Congressman Mark Pocan

Representing the 2nd District of Wisconsin
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Pocan Introduces Next Generation Research Act

Sep 3, 2014
Press Release

Washington, D.C. — U.S. Rep. Mark Pocan (WI-02), a member of the House Education and Workforce Committee, today at a meeting with faculty and staff at the University of Wisconsin – Madison introduced the Next Generation Research Act which would improve opportunities for early career researchers. Unfortunately, current policies, including the budget sequester, are putting the brakes on research and innovation at a time when we need to step on the accelerator. Over the past ten years, the purchasing power of the NIH has decreased 22 percent while our global competitors have ramped up their own research capabilities. Last year, sequestration cut an additional $1.5 billion from the NIH budget.

The bill, introduced in the Senate by Senator Tammy Baldwin, creates the Next Generation of Research Initiative within the National Institutes of Health (NIH) Office of the Director and also directs a comprehensive study on the best possible ways our country can invest in the next generation of research.

“In order to foster long-term economic growth, we need to make a strong commitment to supporting research, innovation, science, and technology,” said Rep. Mark Pocan. “This bill will ensure the next generation of researchers has the support they need to tackle the challenges of tomorrow. As our economy continues to recover, we must look down the road and invest in our young researchers, whose pioneering research will lead to improved health and quality of life for Americans and spurs innovation, U.S. economic growth, and job creation.”

Over the past 10 years, individual NIH research awards have dropped to record lows, less than 20 percent of grants submitted are funded. Even fewer grants are going to early career researchers, the young innovative researchers. Without these critical investments young Americans are not pursuing degrees in STEM fields, instead choosing a different career path or leaving the country for better research opportunities. Biomedical and scientific research is a major generator of economic activity, and NIH is its largest funding source.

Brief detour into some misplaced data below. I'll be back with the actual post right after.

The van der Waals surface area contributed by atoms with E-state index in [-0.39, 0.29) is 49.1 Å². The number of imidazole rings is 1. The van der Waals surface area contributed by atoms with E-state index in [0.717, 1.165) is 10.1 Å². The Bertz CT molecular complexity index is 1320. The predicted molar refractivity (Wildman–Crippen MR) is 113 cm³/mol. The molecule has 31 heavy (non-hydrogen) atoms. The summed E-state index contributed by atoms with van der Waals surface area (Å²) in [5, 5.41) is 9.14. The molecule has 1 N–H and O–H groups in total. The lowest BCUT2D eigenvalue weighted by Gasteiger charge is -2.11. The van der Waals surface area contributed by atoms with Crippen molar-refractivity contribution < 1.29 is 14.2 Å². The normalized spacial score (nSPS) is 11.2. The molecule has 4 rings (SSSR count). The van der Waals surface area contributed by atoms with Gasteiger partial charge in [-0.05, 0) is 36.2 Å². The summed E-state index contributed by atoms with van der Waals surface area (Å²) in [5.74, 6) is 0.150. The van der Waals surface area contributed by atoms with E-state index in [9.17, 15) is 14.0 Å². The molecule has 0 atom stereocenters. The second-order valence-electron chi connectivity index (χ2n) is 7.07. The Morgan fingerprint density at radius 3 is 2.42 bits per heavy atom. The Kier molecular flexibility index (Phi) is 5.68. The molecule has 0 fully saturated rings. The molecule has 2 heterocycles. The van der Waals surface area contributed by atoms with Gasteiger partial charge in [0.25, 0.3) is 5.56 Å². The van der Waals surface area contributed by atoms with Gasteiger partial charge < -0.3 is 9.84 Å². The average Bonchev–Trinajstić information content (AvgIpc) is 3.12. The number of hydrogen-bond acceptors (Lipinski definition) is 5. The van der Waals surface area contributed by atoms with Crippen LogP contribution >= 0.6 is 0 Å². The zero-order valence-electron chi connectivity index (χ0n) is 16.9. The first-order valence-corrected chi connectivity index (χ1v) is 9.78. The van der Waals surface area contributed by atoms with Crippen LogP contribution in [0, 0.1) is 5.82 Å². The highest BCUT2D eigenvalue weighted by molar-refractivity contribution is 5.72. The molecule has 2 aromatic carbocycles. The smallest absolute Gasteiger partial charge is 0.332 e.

“Federally funded research helps lead to lifesaving medical innovations and technological breakthroughs which can lead to a revolutionary new industry,” continued Rep. Pocan. “Congress has shirked its responsibility in recent years to be the driver of federally funded research. This bill helps early-career researchers and graduate students gain access to NIH grants to expand their research opportunities.”

What This Legislation Does:

  • The bill creates the Next Generation of Research Initiative within the NIH Office of the Director.
  • The office will promote and expand current policies and grant opportunities for young scientists.
  • The office will also create new policies aimed at increasing access to NIH grants for new researchers, expand workforce diversity efforts and improving mentorship between veteran and new researchers (only 1 in 6 first time researchers succeed in receiving a second NIH grant).
  • The bill also directs a comprehensive study on the best possible ways our country can establish the next generation of research.

Why We Need This Legislation:

  • In order to foster long-term economic growth, we need to make a strong commitment to supporting research, innovation, science, and technology. The National Institutes of Health (NIH) alone added more than $62 billion in new economic activity and the creation of 432,094 jobs across the country in 2011.
  • Over the past ten years, the purchasing power of the NIH has decreased 22 percent while our global competitors have ramped up their own research capabilities. Last year, Sequestration cut an additional $1.5 billion from the NIH budget.
  • These destructive policies are particularly devastating for our nation’s young researchers. NIH Director, Dr. Francis Collins, cautioned that “we are putting an entire generation of scientists at risk.” Currently, the average age of a first-time NIH grant recipient is 42 years old—up from 36 in 1980. Without action, talented young scientists may decide to chase another career, or leave the country to pursue their research.

Current Groups Supporting the Bill:

  • The Association of American Medical Colleges, the American Cancer Society Cancer Action Network (ACSCAN), University of Wisconsin School of Medicine and Public Health, Wisconsin Health Science Library Association, the Association of Academic Health Sciences Libraries, the Medical Library Association, and the Midwest Chapter of the Medical Library Association.

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